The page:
David Guempel is just such a chef. He taught himself to cook, and thirteen years ago he opened Zinnia with his partner, Larry Adams. They complement each other like wasabi and ginger -- it's hard to imagine one without the other. Best of all, Adams's business acumen allows Guempel to focus his attention on the sauté pan rather than on the accounting ledger.
Guempel characterizes his menu as "eclectic American." He makes liberal use of seafood, often featuring fish or shellfish in Southwestern and Pacific Rim dishes. Given Guempel's fondness for using fresh produce, nuts and wine in his cooking, the style might even be described as California cuisine. Labels aside, though, what sets Guempel apart as a chef is a sort of irrational exuberance. He gives a nod to traditional flavor combinations, such as lamb with tagine sauce and rabbit with spaetzel. But then his rebellious streak kicks in and he begins to coax timid ingredients from their shells. A chicken breast is transformed from wallflower to siren when Guempel dresses it in a sassy tomato marmalade. A duck breast ain't no shrinking violet after Guempel lacquers it with a tart blueberry-burgundy glaze. Diners get the feeling someone is doing the cha-cha-cha back there in that kitchen -- and they're only too eager to slip on their dancing shoes and let Guempel take them for a spin.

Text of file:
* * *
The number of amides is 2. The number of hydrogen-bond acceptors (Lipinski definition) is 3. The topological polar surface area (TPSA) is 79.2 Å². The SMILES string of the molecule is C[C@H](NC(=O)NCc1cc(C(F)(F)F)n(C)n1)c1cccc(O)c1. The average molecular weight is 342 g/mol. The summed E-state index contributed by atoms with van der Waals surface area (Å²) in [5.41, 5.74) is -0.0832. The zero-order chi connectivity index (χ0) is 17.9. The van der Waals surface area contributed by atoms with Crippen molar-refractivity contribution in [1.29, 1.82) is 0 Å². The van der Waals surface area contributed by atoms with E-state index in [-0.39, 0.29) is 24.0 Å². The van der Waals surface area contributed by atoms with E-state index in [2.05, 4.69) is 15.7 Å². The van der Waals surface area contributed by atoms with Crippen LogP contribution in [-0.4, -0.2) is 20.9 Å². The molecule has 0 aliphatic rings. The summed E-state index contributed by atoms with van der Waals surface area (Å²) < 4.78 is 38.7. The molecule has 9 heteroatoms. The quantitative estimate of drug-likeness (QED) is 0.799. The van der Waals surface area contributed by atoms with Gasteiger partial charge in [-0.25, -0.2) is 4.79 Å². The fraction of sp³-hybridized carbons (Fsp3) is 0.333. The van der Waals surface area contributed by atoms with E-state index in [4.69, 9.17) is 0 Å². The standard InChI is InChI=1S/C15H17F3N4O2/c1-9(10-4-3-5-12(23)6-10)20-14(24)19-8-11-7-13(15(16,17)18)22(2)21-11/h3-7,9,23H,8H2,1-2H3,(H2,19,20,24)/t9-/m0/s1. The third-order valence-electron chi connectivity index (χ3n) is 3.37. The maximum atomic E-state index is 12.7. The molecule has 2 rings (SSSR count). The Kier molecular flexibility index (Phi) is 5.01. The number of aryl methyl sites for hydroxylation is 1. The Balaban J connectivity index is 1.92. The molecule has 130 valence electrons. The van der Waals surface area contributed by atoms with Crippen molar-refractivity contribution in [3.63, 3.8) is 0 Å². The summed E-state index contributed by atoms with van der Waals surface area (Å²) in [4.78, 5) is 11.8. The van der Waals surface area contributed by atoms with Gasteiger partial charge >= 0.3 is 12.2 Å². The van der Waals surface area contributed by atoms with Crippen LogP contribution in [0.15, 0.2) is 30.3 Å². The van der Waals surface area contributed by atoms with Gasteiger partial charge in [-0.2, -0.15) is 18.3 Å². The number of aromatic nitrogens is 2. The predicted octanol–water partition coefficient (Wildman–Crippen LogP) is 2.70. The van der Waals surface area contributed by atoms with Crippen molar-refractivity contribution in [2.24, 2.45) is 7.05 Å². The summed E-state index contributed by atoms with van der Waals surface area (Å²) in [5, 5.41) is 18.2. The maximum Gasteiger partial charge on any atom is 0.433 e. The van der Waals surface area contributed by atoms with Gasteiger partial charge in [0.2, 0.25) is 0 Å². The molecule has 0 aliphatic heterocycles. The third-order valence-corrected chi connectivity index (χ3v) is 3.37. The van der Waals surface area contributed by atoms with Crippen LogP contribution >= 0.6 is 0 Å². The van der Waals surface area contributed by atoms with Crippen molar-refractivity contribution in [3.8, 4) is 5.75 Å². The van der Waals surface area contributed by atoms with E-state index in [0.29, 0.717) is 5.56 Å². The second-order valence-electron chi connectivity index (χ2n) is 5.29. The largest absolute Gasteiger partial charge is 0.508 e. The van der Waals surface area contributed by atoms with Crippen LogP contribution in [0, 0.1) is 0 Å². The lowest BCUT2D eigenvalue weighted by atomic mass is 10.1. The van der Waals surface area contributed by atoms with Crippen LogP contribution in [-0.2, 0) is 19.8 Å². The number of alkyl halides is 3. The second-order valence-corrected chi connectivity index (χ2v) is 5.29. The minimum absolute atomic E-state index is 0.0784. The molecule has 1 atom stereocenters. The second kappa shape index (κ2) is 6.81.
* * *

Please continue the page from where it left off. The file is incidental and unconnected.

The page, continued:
To avoid useless fat, check out the best of the meal of the day at WC -- breakfast, if only for the world's best affordable coffee. It's not pretentiously "gourmet," but it's good and hot and, chances are, it moves quickly. The worst thing for coffee is to sit and burn. A large java with a plain cake doughnut -- individually wrapped -- comes to a reasonable $1.11. It's just the right mix of sugar and caffeine to jerk you into alertness. While waiting for a WC employee to pour the coffee into a paper cup with a faux Starbucks logo, don't forget a napkin to wrap around it. Coffee-cup holders are nowhere to be found. But where else could you get good coffee, a government-issue doughnut and a chance to hear a customer at 8:30 a.m. in the drive-thru order chicken rings with melted "cheese"?